Other than that, I’m just reading and editing. The Steel Armada is coming along well enough. It’s a big job, and there’s some major changes that take a considerable amount of time and rewriting. Characters are getting cut/absorbed into other characters, everyone is getting fleshed out more. Backstories and motivations are becoming clearer, to me and to the reader. And holy-moly there’s so much world building! I’m worried about pacing a little, but I figure that’ll get sorted in the next draft. Right now I just need to get everything out on the page and really nail down what’s happening and why. I can clean up the mess later.
The good news is that I’m editing about 2 chapters a week. If I keep the pace up, I’ll have this draft of The Steel Armada done by June. And that is some exciting shit. If that does happen, I’ll let it sit for a month or so, and really focus on writing. I’ll either return to writing From the Quorum, or write a new short story, depends on how I feel in June.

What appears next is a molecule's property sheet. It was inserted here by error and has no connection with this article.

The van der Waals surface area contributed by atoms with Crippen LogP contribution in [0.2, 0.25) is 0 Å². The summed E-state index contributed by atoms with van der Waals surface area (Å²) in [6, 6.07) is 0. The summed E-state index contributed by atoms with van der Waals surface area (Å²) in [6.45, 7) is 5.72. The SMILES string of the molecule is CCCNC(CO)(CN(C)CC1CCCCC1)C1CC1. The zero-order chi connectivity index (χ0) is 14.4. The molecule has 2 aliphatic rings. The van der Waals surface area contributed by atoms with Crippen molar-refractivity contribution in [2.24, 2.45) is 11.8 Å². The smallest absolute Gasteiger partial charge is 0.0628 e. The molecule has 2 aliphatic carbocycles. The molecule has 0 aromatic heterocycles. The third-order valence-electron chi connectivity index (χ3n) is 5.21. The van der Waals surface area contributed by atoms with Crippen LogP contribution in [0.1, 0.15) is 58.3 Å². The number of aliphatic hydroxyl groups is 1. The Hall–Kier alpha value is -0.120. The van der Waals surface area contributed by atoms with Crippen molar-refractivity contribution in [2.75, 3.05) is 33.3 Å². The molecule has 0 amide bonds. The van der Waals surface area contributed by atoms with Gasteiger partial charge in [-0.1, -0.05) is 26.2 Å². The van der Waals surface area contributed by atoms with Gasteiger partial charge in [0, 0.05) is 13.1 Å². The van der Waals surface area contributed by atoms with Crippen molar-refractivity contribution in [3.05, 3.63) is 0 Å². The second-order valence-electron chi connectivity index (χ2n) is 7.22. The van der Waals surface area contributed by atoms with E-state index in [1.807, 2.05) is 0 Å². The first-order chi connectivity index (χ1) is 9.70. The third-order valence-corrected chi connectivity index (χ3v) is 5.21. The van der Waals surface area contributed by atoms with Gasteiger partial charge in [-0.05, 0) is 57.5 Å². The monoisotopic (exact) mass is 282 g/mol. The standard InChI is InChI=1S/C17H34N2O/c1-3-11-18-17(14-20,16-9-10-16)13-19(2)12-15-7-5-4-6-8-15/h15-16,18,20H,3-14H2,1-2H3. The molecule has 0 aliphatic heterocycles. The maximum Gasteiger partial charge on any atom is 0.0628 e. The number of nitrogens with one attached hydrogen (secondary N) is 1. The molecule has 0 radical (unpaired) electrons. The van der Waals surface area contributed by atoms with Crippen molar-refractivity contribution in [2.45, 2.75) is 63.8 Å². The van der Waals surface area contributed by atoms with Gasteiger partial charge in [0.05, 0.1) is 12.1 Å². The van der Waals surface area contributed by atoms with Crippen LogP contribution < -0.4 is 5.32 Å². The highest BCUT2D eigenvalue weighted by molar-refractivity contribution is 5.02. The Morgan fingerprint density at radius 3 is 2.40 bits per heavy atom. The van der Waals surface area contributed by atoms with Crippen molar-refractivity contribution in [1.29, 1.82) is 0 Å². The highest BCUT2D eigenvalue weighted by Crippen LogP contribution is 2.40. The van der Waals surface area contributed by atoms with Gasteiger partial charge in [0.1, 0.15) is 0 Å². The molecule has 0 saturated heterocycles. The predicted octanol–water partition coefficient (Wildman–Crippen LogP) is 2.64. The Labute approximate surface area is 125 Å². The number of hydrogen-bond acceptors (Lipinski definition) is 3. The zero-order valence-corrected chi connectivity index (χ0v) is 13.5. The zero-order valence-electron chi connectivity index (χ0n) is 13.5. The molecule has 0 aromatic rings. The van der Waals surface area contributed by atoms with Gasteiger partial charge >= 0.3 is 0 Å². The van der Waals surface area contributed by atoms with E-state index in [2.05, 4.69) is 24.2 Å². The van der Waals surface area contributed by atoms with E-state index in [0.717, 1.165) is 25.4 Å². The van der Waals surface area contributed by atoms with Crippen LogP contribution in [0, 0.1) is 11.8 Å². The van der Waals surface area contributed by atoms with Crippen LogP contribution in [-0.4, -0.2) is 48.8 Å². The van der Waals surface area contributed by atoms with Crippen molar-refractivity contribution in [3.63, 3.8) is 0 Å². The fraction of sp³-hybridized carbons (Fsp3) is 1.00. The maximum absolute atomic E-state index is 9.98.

As for reading, I’m doing well. I’m currently two books ahead of my target, and I’ve got four more in the pipeline. Hopefully I can keep up the pace and pad that Goodreads Reading Challenge before I finally crack open Oathbringer. 1,233 pages is no joke, and it’s going to take considerable time to get through it all. I don’t want to fall behind because of it, so I’m reading smaller titles and graphic novels for the time being.
So, that’s my thoughts/feelings/concerns etc., etc., about March. There’s a lot going on, but so far my efforts to piecemeal everything out into Monthly and Weekly goals is working. I’m getting shit done. And that’s really all that matters.
I’m off to work on Sanctified. I’ll be back over the weekend to share my review of The Stone Sky, so make sure you stay tuned!